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Saturday, June 09, 2007

One Honest Man

In a very candid, honest article called "A Thin Iraqi Line" from National Journal, there is a specific section of that article called "One Honest Man".

It is refreshing to see the good news mixed with the bad and I assure you, this article details the realities on the ground in Iraq, once again, let me repeat, the good AND the bad.

Every approach to the massive Iraq Interior Ministry building on Baghdad's east side tells of human drama with a violent end. Suicide car bombers have attacked all three of the building's major entrances. A pair of suicide bombers with explosive vests killed 36 police officers and cadets in December 2005 at a nearby police academy, one of the worst attacks on Iraqi police. A few months ago a group was caught trying to smuggle explosives into the building.

A U.S. liaison team stationed at the ministry believes the attacks are evidence of the unwanted attention that one honest man in power can attract in Iraq. Maj. Gen. Ahmed Taha Hashim Mohammed Abu-Ragheef is the ministry's head of Internal Affairs. Ahmed, 39, is the man responsible for policing the Iraqi police. In a ministry and police force that was notoriously infiltrated and co-opted by Shiite militias and officials blind to rampant corruption, Ahmed's honesty, U.S. officials say, has made him the proverbial one-eyed king.

Ahmed, supported by Interior Minister Jawad al Bolani, is cleaning house. In one four-month period, 2,000 ministry personnel were arrested, fired, or forced into retirement, including 30 brigadier generals. Ahmed's investigations led to the firing of Ramadi's inspector general for chasing his wife through the streets firing his AK-47, and to the arrest of a brigadier general for selling passports. Ahmed sacked seven major generals for not reporting to work. He fired at least 1,450 employees for having criminal records and 40 for cowardice. He suspended an entire police brigade suspected of taking part in death squads.

U.S. officials in Iraq point to this cleaning up at the Interior Ministry, led by Gen. Ahmed and Minister Bolani, as the basis for much of their faith that the Iraqis can eventually purge their ministries and security forces of the worst sectarian influences. No one kids themselves, however, that the job is complete -- or risk-free.

Though Ahmed is rumored to be a distant descendant of the Prophet Mohammed, his aggressive efforts to bring legitimacy to Iraqi police forces have made him a marked man. He has survived 13 assassination attempts that killed six of his personal security guards and wounded three others. Insurgents have killed one cousin and wounded another cousin and his brother. Ahmed's deputy director was assassinated, and the father of his personal driver murdered. After an unexploded bomb was removed from his house, Ahmed moved his family to an undisclosed location. Since 2005, 34 of the ministry's Internal Affairs officers have been killed, and another 45 wounded.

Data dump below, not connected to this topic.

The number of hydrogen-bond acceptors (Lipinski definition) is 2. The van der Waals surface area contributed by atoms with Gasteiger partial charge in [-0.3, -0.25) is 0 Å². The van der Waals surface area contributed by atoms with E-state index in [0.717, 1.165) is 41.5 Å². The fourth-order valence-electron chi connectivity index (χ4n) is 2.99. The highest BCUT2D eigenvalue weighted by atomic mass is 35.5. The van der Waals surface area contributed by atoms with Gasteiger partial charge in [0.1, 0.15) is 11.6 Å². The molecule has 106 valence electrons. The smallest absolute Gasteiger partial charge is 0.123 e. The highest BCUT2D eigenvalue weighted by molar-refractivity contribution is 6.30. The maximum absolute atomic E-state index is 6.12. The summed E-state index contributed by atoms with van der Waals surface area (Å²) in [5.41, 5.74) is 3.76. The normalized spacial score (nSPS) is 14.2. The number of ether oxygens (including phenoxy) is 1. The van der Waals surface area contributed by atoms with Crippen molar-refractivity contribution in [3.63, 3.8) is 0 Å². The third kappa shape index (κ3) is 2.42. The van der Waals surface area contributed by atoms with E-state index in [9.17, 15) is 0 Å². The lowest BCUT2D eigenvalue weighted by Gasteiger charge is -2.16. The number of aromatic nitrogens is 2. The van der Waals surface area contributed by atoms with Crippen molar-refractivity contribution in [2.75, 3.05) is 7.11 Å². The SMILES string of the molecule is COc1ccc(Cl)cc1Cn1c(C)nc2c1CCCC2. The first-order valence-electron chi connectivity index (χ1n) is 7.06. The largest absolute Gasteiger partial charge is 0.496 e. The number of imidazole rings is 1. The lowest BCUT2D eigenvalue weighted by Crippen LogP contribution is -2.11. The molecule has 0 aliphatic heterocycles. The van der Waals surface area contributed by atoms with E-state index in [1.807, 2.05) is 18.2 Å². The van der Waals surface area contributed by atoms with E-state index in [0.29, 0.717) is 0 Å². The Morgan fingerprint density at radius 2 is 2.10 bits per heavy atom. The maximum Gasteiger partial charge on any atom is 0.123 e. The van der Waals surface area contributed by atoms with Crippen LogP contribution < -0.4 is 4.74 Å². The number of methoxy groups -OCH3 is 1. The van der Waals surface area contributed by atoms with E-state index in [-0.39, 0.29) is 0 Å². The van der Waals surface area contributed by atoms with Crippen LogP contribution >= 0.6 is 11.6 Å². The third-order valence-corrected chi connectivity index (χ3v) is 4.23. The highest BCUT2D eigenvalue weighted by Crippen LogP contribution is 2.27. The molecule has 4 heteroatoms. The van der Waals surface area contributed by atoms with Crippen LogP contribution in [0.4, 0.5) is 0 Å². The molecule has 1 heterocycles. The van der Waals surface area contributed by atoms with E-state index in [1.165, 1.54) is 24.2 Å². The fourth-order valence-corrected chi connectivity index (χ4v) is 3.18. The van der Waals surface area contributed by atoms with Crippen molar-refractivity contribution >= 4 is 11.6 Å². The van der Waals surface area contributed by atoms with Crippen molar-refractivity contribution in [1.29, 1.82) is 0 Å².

In his 11th-floor ministry office, Ahmed was asked by a reporter why in the world anyone would want such a job. For a moment he broke into a broad grin that softened the stern face set off by short-cropped black hair and a goatee already flecked with gray. The overall impression was of a man of substance and great self-confidence.

"If I listened to my family I would never even leave the house! I would just stay home," Ahmed told National Journal. "When I took this job I told the minister that there were some bad actors in the department, and I asked whether he would support me. Because there is no doubt that political influence is everywhere, and this work is a fertile field for political interference. And Minister Bolani said that he would stand up against political interference, and that we would work together for all Iraqis, and for all of Iraq."

Whenever he talks privately to friends and family about the terrorism and rampant criminality that grip Iraq, Ahmed says the conversation inevitably turns to the need for good Iraqis to unite to overcome the threats. "God willing, that is the example I'm trying to set," he said. "I hope American leaders will continue to support Iraqis who are trying to help unite the country. Not the sectarians or the nationalists, but the Iraqi patriots. That's who I would ask America to back."

An example is what he is setting himself up to be as well as a target by taking his very solid stand against corruption in Iraq, but it is men like this that are needed to weed through the bad to find the good and to take appropriate measures, albeit, unpopular to those that do not wish to see Iraq succeed.

I encourage you to read the whole article, it is long, but worth the read to get a feel of what the challenges are and how to overcome them.

We can succeed in Iraq, but it will not be easy and rarely in life is anything that is worth a damn, easy.

Iraq is worth it. More importantly, the Iraqi people are worth it.

I found this article via Real Clear Politics.